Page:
In this example, whenever the user enters "help", the bot will push the partySizeHelp dialog onto the stack. That dialog sends a help message to the user and then ends the dialog, returning control back to the askForPartySize dialog which reprompts the user for a party size.

It is important to note that this context-sensitive help is only executed when the user is in the askForPartySize dialog. Otherwise, the general help message from the triggerAction will execute instead. In other words, the local matches clause always takes precedence over the global matches clause. For example, if a beginDialogAction matches for help, then the matches for help in the triggerAction will not be executed. For more information, see Action precedence.

Change the topic of conversation

By default, executing a triggerAction clears the dialog stack and resets the conversation, starting with the specified dialog. This behavior is often preferable when your bot needs to switch from one topic of conversation to another, such as if a user in the midst of booking a dinner reservation instead decides to order dinner to be delivered to their hotel room.

The following example builds upon the previous one such that the bot allows the user to either make a dinner reservation or order dinner to be delivered. In this bot, the default dialog is a greeting dialog that presents two options to the user: Dinner Reservation and Order Dinner.

var inMemoryStorage = new builder.MemoryBotStorage();

// This bot enables users to either make a dinner reservation or order dinner.
var bot = new builder.UniversalBot(connector, function(session){
    var msg = "Welcome to the reservation bot. Please say `Dinner Reservation` or `Order Dinner`";
    session.send(msg);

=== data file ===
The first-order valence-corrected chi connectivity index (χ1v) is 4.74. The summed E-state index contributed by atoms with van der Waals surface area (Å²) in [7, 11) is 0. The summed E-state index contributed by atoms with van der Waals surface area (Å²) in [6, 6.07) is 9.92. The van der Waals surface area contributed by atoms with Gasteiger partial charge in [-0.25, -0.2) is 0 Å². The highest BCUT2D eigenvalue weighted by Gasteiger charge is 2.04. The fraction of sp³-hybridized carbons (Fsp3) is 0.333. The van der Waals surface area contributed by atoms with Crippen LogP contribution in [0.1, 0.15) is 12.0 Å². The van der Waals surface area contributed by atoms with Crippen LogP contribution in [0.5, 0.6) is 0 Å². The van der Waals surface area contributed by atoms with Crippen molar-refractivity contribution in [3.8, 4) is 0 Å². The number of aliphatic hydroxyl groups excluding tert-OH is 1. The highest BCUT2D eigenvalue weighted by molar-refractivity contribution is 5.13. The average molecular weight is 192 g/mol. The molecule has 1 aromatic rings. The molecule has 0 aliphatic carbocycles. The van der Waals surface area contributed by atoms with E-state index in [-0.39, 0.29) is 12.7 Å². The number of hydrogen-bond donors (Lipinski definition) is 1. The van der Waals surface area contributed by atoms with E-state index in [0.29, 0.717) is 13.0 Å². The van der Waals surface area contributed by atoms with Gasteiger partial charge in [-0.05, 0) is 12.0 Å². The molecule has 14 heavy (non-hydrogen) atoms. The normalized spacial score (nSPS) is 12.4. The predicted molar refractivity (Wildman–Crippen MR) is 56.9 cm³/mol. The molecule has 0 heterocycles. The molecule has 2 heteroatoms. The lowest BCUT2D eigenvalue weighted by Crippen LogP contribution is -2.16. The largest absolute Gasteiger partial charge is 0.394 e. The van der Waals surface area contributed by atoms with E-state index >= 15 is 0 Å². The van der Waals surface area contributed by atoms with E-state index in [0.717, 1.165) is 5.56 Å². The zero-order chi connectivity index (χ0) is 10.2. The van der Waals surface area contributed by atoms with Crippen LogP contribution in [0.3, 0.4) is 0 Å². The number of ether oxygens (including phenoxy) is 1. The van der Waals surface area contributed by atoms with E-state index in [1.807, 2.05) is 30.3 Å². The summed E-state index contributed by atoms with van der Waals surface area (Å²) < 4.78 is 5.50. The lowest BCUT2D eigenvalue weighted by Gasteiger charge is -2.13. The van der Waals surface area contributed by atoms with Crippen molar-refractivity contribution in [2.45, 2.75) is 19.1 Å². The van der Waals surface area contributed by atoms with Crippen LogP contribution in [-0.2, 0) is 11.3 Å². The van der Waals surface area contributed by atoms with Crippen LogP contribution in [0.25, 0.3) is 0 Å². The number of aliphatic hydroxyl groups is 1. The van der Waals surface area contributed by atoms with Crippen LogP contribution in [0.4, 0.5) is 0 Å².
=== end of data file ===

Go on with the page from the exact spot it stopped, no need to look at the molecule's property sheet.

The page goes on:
}).set('storage', inMemoryStorage); // Register in-memory storage 

The dinner reservation logic that was in the default dialog of the previous example is now in its own dialog called dinnerReservation. The flow of the dinnerReservation remains the same as the multiple dialog version discussed earlier. The only difference is that the dialog has a triggerAction attached to it. Notice that in this version, the confirmPrompt asks the user to confirm that they want to change the topic of conversation, before invoking the new dialog. It is good practice to include a confirmPrompt in scenarios like this because once the dialog stack is cleared, the user will be directed to the new topic of conversation, thereby abandoning the topic of conversation that was underway.

// This dialog helps the user make a dinner reservation.
bot.dialog('dinnerReservation', [
    function (session) {
        session.send("Welcome to the dinner reservation.");
        session.beginDialog('askForDateTime');
    },
    function (session, results) {
        session.dialogData.reservationDate = builder.EntityRecognizer.resolveTime([results.response]);
        session.beginDialog('askForPartySize');
    },
    function (session, results) {
        session.dialogData.partySize = results.response;
        session.beginDialog('askForReserverName');
    },
    function (session, results) {
        session.dialogData.reservationName = results.response;

        // Process request and display reservation details
        session.send(`Reservation confirmed. Reservation details: <br/>Date/Time: ${session.dialogData.reservationDate} <br/>Party size: ${session.dialogData.partySize} <br/>Reservation name: ${session.dialogData.reservationName}`);
        session.endDialog();
    }
])
.triggerAction({
    matches: /^dinner reservation$/i,
    confirmPrompt: "This will cancel your current request. Are you sure?"
});

The second topic of conversation is defined in the orderDinner dialog using a waterfall. This dialog simply displays the dinner menu and prompts the user for a room number after the order is specified. A triggerAction is attached to the dialog to specify that it should be invoked when the user enters "order dinner" and to ensure that the user is prompted to confirm their selection, should they indicate a desire to change the topic of conversation.

// This dialog help the user order dinner to be delivered to their hotel room.
var dinnerMenu = {
    "Potato Salad - $5.99": {
        Description: "Potato Salad",
        Price: 5.99
    },
    "Tuna Sandwich - $6.89": {